Reinsurance giant Munich Re has selected Verisk’s global risk analytics business, Verisk Maplecroft, to help it enhance human rights due diligence across the entire enterprise.
By using Verisk Maplecroft’s world leading Human Rights Risk Indices, which have the ability to identify exposure to 31 civil, political and labour rights risks at national and subnational levels in 198 countries, Munich Re will be able to upscale its ability to undertake global operational risk assessments.
The reinsurer will also be able to factor the data into its underwriting and investment decisions.
For over 15 years, Verisk Maplecroft has been measuring and analysing human rights risks.
The businesses Human Rights Dataset is the only structured set of analytics covering the full range of rights across the world over.
It’s data has been used for many years by multinationals managing human rights risks in their operations and supply chains, as well as asset managers and banks assessing and addressing their human rights risk exposure across global investment and lending portfolios.
Silke Jolowicz, Head of Sustainability at Munich Re, commented: “Munich Re has always been committed to observe its duty of care on human rights along the value chain and has strived to prevent potential adverse impact on human rights arising from its business operations.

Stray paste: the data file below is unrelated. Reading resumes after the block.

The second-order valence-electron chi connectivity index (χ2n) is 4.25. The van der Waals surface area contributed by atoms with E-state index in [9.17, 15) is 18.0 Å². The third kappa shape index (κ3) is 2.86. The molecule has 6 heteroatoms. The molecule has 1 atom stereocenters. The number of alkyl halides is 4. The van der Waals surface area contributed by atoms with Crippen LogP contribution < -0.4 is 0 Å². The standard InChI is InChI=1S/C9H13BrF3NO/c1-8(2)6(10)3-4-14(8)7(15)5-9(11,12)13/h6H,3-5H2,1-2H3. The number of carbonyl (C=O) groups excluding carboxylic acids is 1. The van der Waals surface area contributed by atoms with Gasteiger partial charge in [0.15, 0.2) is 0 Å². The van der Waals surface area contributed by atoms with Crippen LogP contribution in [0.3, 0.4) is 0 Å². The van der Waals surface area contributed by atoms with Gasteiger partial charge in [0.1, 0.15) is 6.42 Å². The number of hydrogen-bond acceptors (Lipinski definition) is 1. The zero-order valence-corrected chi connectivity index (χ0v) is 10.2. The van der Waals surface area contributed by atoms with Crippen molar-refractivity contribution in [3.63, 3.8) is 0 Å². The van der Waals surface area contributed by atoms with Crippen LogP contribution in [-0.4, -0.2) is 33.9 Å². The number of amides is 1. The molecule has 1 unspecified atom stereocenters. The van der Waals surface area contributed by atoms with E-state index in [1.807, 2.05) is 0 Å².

“To meet our strong internal requirements and the increasing legal obligations facing global business today we have decided to work with Verisk Maplecroft whose data will help us achieve these aims.”
Matt Moshiri, Verisk Maplecroft President, said: “As sustainability and ESG continue to quickly move more central into insurer’s strategic and operational thinking, we’re seeing increased attention from companies in the sector into how they can better manage human rights due diligence processes and wider ESG issues, such as climate change. Munich Re is one of the first movers in this space and we are delighted to be working with them in their efforts.”
Munich Re recently partnered with FUGU, an Israeli startup, to insure its e-commerce fraud prevention solution.
Furthermore, the reinsurance giant recently pegged global insured natural catastrophe losses at $120 billion for 2022.